Reorganization as a sign of respect

Recently my husband went back to England (where he’s from) to attend the Paralympics, and I took the opportunity offered by his absence to go through everything I have arty and reorganize.  There was too much stuff piled on top of other stuff, and I hated it and I felt bad about it, ashamed that it was such a shambles.

So I used his man-cave (filled with musical instruments) and the hallways and got everything out–because you can’t reorganize until you know what you have and how much you have of it.

Probably I should have taken some in-process pictures, but frankly I am glad I didn’t.  Mentally I was finished with the project about four days before I was done in reality.  It was good that I knew in my heart that if you just put one thing away and then another thing, eventually it’s all gone, because it was certainly overwhelming at many points.

Especially when I was going through all the little treasures that I have saved and saved (although very rarely actually used) and trying to sort them into meaningful groups that could be put away in a useful manner for finding and using.

Part of what took so long too was reintegrating all the things I used to truck around with me to use while waiting during kids’ activities.  Our schedules have changed and I no longer have to occupy myself for 1-1/2 to 2 hours at a time–but that meant all the duplicate supplies had to be dealt with.

I am happy to say that I am very pleased with the end result, though, and I feel proud of what I do and where I do it.  Given all that I have learned and thought about over the past year and the workshops I’ve taken (free online Strathmore ones, Julie Prichard & Chris Cozen’s ones over at The Land of Lost Luggage), I did the following:

–got rid of the substandard supplies I have that have been replaced with better quality items

–set things out so that basic media can be reached from where I sit (paintbrushes, mark-makers, ink pads, adhesives and acrylic mediums, pencils, pastels, etc.)

–got all substrates together in a single place–I am NOT buying any more for a while!

–acquired a Billy bookcase from Ikea and placed it in front of an unused door in the hallway, just outside the utility room where the rest of my supplies are (things that are used for a particular need–book sewing frame, Vagabond die-cut machine, book cloth, paper pads), and put my personal library there as well as displayed some of the things I have made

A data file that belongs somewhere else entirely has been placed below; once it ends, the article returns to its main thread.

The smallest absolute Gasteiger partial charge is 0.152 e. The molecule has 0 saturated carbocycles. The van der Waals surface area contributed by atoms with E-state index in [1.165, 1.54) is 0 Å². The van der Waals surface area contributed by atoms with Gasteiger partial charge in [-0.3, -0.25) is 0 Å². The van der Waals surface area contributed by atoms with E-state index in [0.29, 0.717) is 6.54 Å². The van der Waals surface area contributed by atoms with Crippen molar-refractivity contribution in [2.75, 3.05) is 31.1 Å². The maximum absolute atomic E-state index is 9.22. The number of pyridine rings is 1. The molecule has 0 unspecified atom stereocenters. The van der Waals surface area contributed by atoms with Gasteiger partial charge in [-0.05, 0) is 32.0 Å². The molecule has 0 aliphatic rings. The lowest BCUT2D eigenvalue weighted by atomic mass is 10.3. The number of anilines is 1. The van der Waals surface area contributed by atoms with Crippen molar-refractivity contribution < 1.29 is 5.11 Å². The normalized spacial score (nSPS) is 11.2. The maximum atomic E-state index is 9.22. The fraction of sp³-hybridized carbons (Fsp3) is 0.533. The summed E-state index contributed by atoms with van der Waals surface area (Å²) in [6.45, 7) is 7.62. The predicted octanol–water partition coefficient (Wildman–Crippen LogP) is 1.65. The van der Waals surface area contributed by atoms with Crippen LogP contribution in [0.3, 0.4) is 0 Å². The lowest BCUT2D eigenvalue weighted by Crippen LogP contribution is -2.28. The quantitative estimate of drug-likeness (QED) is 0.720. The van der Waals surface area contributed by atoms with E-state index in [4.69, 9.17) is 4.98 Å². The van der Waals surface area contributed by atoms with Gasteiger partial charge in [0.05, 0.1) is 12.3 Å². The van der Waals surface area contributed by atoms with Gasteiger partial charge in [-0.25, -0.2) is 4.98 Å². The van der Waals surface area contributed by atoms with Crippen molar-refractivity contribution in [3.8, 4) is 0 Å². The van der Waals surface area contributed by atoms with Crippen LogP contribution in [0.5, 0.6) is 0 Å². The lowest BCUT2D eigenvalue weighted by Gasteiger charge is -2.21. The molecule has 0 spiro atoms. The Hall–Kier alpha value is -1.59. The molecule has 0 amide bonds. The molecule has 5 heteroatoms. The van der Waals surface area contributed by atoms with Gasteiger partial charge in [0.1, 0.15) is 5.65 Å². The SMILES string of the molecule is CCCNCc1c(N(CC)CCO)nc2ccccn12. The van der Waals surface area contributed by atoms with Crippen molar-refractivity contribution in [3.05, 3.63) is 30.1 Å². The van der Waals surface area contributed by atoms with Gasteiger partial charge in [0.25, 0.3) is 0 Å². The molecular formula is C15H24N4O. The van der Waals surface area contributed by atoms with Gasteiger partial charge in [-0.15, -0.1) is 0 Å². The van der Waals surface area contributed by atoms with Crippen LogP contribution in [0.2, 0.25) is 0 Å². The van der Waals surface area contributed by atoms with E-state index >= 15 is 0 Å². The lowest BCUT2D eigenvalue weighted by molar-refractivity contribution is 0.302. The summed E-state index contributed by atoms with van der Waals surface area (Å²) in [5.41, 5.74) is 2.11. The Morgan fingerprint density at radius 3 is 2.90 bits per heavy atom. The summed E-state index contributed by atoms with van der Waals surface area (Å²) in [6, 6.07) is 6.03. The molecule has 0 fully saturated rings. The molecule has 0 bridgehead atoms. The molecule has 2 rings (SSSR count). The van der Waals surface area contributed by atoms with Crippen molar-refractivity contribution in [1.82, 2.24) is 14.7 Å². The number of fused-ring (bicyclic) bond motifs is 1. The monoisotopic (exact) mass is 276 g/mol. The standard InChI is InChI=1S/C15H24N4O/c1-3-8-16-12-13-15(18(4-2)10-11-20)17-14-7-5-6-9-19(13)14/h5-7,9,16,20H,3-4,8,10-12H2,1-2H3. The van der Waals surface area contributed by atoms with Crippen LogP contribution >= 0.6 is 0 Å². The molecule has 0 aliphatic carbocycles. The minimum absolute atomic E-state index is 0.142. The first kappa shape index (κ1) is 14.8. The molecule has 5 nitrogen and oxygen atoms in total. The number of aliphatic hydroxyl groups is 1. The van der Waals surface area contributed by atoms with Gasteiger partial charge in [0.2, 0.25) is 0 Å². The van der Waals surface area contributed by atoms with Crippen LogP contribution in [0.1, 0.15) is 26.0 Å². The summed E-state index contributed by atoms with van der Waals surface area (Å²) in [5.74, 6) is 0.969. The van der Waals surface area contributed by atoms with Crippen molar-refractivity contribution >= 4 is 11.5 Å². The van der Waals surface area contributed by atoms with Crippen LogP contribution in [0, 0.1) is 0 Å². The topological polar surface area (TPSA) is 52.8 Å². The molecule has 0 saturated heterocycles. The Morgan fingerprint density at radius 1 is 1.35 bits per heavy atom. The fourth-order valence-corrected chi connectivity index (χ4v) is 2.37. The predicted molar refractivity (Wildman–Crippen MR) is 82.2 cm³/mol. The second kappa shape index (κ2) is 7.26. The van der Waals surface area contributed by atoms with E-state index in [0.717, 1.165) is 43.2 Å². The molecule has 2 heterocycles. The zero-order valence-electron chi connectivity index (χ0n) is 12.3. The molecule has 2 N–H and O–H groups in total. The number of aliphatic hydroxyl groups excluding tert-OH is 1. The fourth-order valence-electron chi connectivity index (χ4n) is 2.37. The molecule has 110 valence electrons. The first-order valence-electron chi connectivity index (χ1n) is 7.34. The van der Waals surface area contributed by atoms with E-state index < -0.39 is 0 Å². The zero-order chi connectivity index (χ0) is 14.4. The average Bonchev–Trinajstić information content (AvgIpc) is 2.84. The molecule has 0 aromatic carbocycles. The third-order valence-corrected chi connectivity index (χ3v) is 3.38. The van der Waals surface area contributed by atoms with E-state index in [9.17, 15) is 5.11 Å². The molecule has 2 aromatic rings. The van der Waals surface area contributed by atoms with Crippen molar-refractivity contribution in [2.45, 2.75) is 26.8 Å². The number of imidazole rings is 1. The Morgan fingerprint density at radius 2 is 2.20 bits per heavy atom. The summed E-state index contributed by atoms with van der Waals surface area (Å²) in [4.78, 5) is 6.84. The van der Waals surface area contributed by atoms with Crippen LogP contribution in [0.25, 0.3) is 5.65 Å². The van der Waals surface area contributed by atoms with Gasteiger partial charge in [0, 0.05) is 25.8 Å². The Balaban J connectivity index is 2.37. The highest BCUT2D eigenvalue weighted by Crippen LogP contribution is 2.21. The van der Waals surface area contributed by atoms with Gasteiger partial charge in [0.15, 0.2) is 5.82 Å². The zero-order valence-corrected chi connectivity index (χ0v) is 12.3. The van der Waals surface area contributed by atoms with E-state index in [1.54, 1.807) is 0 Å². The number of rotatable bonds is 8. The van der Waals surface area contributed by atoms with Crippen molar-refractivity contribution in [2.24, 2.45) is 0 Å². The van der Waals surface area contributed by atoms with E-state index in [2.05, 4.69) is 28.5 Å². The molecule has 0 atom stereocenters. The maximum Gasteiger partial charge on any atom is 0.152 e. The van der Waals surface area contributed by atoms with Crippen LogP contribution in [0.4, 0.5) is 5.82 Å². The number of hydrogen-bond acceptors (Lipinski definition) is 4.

I also touched every single piece of paper I own and regrouped and refiled it.  That was a serious pain.

When I was done with it all, I made diagrams of what is where, and next week I will make it pretty and place it somewhere close at hand.

I have reorganized before, but never to this extent.  It was good as always to be reminded of what I have, and it was really the first time that I had a feel for how I might use things (like papers I have painted myself, images I’ve collected, etc.) and thus where I should put them for best access.

To close, I would explain the title of this post.  In England this summer I saw The Artist’s Way, by Julia Cameron, at the end of a library row, and it seemed to me that I was meant to check it out, that it was impossible to walk by it, that doing so would be a huge cosmic mistake.  So many artists I read interviews with mention this book, and although I am not religious at all, I felt that surely what has helped so many disparate artists (successful enough to be interviewed!) find their way with confidence surely couldn’t hurt me.  I read it through beginning to end, and I tried the morning pages a couple of times to see what that was going to be like, but I knew I could not start in earnest until school had started for the children.

Then after getting home from holiday, I realized that I could not devote myself fully to this exploration of my self with all these things at home that were screaming at me to be done, rolls of book cloth piled onto of wood panels next to untidy stacks of magazines covered up by sheets of paper.  So I spent a couple of weeks getting things organized in my physical presence so that I could then truly take the time needed to explore mentally.  I needed the headspace for this, and that was how I got it.  I felt that setting up my studio and storage areas (spent less than $400 for additional items) was a sign of respect for my efforts of creativity and a sign to all, my family and myself as well as anyone who walks in through the front door, that said efforts deserve this attention.

About Elizabeth Ann's Studio

Artist. Musician. Mother. Wife. Me.
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